Accessing former employee email or files

Recommended Practices
Accessing a former employee's email or files for operations
Family member access to email or files of a deceased faculty member

The UC Electronic Communications Policy (ECP) specifies requirements for obtaining consent or authorizaton to access the electronic files of current employees and for using the "least perusal of contents and the least action necessary to resolve the situation."

While ECP provisions do not cover former employees, campus practice extends similar courtesies of consent or notice and least degree of invasiveness to former employees when possible.

Recommended Practices

The following best practices are recommended to avoid the need to access the accounts and data of former employees.

Departmental Accounts

Maintain departmental (SPA) email accounts and document shares, and direct employees to use these shared resources to store work that is valuable to the ongoing operation of the department.  

Establish Expectations Upon Hiring

Upon employee hiring, establish the expectation that personal use of University accounts should be incidental and that individual accounts and their contents are the property of the University.

Review Electronic Resources Prior to Separation

  • Prior to an employee's separation, have the employee review electronic information in their possession:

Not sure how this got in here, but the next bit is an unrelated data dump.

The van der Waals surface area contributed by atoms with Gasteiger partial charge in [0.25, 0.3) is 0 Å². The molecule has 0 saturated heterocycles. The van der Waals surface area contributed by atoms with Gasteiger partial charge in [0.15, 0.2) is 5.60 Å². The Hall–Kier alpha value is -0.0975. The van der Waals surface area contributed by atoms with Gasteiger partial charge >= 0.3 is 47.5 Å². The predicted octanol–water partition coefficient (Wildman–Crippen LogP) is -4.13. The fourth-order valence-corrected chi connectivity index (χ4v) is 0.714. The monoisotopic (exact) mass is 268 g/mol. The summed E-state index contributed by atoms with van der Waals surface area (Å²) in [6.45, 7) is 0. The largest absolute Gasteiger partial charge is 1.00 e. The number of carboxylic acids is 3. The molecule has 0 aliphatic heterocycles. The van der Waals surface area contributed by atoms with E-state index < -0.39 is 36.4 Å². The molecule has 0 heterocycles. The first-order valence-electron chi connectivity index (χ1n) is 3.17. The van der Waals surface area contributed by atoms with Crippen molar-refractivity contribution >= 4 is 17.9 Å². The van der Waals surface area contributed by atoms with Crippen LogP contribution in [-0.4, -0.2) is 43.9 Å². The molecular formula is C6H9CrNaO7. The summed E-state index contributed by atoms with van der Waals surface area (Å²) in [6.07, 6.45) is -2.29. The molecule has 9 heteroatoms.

• Forward messages of ongoing operational value from individually assigned University email accounts to a shared Special Purpose Account (SPA).
    • Transfer files from devices and online accounts to a departmental server or Box account, or change bDrive file ownership to a SPA (first share the file, then click "Advanced" to change ownership).
    • Remove or transfer personal information to non-University resources.  
  • Remind the separating employee that files left behind are property of the University, though the protections granted to employee electronic communications by University policies are extended to those files.  
  • Consider whether any University information is stored on non-University personal accounts or devices -- transfer or delete any such data as appropriate. 
  • Upon separation, set an "auto-reply" forwarding message on email accounts and a voicemail message that directs people to alternative sources for assistance.  

Accessing a former employee's email or files for operations

Due to privacy and staff resourcing concerns, it is not standard practice for IT staff to provide access to former employees' accounts.  The following exception procedure is established for incidents when campus operational needs require access to a former employee's files.

In cases where the above recommended practices were not established or other unusual circumstances make accessing a former employee's email or files necessary, it is ideal to notify the former employee of the business need for access to information in his or her account and request either their assistance in accessing the needed information, or their consent for IT staff to grant access.  When departmental staff (CalNet deputies, local IT staff) have the technical capability to provide someone else access to former employees' data, the procedures reference below, or a similar process approved by the department head should be followed.